The entire concept of ‘Addiction’ is now underpinned by neuroscience and medicine. We are making enormous strides in moving away from the moralistic viewpoint that blames the addict or alcoholic for their condition…(source: Addiction Actually)
Many say that per se, Cannabis is no more addictive than alcohol or tobacco. Despite not being trained in the ‘scientific’ evidence (or even understanding some of it), I would mostly tend to agree. I do however understand a small part of the science behind addiction.
I understand the scientific concepts of ‘neuroreceptors’ in the brain, I also know a little about the ‘reward’ and ‘pleasure’ centres in our brains. Systems, playing a major role in reward-motivated behavior and sensation-seeking. Dopamine is the ‘neurotransmitter’ or chemical messenger, that facilitates the transmission of signals in the brain and other vital areas
Dopamine also helps regulate movement and emotional responses, and it enables us not only to see rewards, but to take action to move toward them. Dopamine deficiency results in Parkinson’s Disease, and people with low dopamine activity may be more prone to addiction…(psychologytoday.com)
When referring to any kind of addiction, it is important to recognize that its cause is not simply a search for pleasure and that addiction has nothing to do with one’s morality or strength of character. Experts debate whether addiction is a “disease” or a true mental illness, whether drug dependence and addiction mean the same thing, and many other aspects of addiction. Such debates are not likely to be resolved soon. But the lack of resolution does not preclude effective treatment.
Teenage weed smoking and long-term brain damage
“Adolescence is a sensitive time for brain development,” says Matthew J. Smith, a research assistant professor of psychiatry and behavioral sciences. “If a teen introduces the abuse of marijuana at that point in their life, it could have consequences for their ability to problem solve, for their memory and for critical thinking in general.”
Unfortunately, this crucial message is getting lost in the pro-legalization fervor.
That perception, however, is all wrong. In a study published last month, Smith and his colleagues found that teens who smoked a lot of pot had serious and abnormal changes in their brain structures related to working memory—a predictor of weak academic performance and impaired everyday functioning—and that they did poorly on memory-related tasks.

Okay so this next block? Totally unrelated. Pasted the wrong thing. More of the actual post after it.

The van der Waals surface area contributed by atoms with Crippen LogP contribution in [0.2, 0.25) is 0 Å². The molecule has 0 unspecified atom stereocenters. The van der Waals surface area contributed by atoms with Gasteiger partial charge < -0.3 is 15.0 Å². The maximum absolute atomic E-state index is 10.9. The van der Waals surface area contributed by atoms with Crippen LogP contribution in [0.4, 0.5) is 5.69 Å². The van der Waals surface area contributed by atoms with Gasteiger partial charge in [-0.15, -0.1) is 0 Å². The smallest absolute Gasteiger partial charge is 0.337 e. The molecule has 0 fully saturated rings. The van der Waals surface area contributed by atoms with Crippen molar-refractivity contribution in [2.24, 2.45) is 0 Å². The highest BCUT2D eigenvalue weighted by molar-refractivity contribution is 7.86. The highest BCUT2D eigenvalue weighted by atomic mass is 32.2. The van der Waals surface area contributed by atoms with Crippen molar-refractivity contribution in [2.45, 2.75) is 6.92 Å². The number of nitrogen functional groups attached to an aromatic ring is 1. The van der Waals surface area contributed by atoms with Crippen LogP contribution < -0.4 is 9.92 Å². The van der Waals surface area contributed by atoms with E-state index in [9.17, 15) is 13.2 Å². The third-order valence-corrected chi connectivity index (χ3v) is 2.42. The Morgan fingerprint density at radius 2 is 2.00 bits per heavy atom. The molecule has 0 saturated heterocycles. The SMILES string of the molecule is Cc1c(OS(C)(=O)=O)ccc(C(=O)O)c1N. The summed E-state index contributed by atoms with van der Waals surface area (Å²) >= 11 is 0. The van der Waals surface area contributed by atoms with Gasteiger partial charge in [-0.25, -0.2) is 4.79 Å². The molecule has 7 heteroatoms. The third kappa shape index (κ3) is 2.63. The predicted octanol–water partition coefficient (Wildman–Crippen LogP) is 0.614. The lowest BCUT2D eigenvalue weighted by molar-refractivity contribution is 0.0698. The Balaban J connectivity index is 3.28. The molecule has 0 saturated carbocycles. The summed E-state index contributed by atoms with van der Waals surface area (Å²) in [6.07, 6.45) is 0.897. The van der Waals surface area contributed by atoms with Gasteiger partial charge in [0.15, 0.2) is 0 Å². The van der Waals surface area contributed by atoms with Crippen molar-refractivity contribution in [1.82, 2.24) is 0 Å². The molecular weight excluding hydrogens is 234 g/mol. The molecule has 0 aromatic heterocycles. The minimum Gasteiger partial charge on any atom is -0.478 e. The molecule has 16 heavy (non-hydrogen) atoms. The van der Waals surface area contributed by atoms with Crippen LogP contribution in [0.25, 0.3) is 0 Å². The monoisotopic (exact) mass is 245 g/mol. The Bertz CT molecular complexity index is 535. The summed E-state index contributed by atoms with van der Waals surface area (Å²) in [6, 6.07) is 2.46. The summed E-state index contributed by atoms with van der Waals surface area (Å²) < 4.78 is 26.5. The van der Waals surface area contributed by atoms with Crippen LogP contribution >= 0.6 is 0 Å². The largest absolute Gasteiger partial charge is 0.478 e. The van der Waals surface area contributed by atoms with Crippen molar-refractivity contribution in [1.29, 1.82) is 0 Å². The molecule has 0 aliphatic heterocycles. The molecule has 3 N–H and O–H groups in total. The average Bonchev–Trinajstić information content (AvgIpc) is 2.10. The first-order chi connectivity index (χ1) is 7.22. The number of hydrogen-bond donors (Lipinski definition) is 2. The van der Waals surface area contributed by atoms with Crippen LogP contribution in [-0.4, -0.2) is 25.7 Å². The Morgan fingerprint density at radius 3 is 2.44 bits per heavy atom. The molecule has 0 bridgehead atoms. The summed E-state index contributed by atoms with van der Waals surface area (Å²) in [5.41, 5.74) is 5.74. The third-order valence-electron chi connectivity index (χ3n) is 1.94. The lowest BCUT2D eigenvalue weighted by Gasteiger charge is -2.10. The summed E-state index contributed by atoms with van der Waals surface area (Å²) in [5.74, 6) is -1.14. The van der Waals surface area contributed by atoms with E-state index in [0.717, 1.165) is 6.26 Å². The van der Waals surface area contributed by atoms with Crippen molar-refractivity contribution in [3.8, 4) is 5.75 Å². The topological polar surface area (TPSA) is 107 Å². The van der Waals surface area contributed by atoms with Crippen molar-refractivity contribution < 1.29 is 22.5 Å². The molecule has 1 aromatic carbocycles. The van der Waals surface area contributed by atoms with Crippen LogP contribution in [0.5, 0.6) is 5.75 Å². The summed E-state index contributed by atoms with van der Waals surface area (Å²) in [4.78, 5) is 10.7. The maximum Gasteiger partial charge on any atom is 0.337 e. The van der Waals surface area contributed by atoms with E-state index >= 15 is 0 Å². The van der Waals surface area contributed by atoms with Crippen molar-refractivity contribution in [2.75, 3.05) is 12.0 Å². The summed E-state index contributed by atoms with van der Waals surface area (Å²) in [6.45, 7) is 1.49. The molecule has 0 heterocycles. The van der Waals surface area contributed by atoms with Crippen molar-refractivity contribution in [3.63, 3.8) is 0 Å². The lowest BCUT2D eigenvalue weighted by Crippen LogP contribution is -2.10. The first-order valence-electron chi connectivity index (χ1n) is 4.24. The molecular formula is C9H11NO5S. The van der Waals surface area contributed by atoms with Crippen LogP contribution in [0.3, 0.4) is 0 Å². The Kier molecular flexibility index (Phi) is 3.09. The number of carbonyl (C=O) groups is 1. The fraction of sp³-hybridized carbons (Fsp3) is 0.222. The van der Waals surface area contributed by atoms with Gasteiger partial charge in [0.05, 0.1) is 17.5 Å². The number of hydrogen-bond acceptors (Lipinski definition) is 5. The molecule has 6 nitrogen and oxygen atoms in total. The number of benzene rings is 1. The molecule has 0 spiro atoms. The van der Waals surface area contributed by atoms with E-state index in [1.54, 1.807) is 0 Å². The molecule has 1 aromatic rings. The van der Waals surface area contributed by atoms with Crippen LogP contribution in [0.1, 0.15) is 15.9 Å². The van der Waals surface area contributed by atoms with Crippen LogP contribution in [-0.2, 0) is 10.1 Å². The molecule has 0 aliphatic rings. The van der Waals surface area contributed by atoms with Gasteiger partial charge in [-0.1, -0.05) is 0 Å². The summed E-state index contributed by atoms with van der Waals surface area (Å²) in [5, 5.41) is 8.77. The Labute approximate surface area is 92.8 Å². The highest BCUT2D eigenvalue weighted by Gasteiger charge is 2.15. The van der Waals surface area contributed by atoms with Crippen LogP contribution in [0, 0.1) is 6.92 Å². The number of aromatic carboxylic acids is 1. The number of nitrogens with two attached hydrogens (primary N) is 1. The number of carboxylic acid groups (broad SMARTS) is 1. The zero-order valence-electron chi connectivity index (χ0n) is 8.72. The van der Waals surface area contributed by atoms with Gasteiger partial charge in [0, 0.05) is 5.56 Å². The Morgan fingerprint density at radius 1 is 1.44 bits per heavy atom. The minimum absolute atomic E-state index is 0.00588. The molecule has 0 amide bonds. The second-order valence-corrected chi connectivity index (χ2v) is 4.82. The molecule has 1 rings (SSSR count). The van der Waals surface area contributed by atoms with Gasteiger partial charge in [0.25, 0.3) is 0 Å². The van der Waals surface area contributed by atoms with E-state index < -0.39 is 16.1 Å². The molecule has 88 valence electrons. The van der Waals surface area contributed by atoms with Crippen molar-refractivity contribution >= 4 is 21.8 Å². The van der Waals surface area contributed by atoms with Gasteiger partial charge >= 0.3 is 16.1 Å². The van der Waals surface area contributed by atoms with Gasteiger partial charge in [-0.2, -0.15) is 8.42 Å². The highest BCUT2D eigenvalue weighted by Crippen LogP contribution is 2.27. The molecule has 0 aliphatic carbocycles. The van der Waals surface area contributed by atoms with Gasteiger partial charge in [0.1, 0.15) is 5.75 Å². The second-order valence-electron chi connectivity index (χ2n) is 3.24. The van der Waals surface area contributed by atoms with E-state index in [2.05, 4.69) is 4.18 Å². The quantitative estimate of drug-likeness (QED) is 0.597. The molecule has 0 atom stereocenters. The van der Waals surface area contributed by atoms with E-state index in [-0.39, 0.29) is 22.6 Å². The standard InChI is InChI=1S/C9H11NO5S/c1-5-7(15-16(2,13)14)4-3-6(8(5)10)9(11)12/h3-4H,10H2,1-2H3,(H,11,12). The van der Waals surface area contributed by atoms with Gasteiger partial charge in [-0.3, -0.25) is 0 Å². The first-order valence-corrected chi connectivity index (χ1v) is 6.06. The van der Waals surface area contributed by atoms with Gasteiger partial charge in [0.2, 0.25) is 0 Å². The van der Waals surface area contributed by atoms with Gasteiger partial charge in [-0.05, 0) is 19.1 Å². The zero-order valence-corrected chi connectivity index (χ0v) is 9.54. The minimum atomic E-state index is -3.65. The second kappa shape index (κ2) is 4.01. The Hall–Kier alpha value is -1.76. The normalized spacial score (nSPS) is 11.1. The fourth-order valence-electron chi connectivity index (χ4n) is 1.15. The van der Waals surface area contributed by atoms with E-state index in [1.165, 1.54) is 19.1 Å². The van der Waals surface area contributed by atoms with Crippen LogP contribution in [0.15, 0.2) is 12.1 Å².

While the study focused on heavy marijuana users—specifically, those who indulged daily for about three years—one of its most crucial findings related not to the amount of pot an adolescent smoked, but when he or she started: The earlier the drug was taken up, the worse the effects on the brain.
“Marijuana is the ideal compound to screw up everything for a kid,” says Hans Breiter, a professor of psychiatry and behavioral sciences at Northwestern University’s Feinberg School of Medicine, and a senior author of the study. “If you’re an athlete, a chess player, a debater or an artist, you need working memory, and marijuana hurts the brain circuitry.”
There is one overriding factor in all of this debacle in that; those who use drugs will rarely be dissuaded from doing so, irrespective of therapy, punishment or prescribed safe alternatives.
A Fresh Look at Our Drug Laws Is the First Step Towards a Sane, Evidence-Based Policy…(Caroline Lucas MP)
It is nearly always the individual who actually makes their own personal decision to stop taking whatever substance is their preference. For that reason alone the continued ‘war on drugs’ will always be mostly destined to failure.
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Dr. Carl Hart: is an associate professor of psychology and psychiatry at Columbia University. Hart is known for his research in drug abuse and drug addiction. He is also a member of the National Advisory Council on Drug Abuse (USA) and a research scientist in the Division of Substance Abuse at the New York State Psychiatric Institute. However, long before he entered academia, Hart gained firsthand knowledge about drug usage while growing up in one of Miami’s toughest neighborhoods.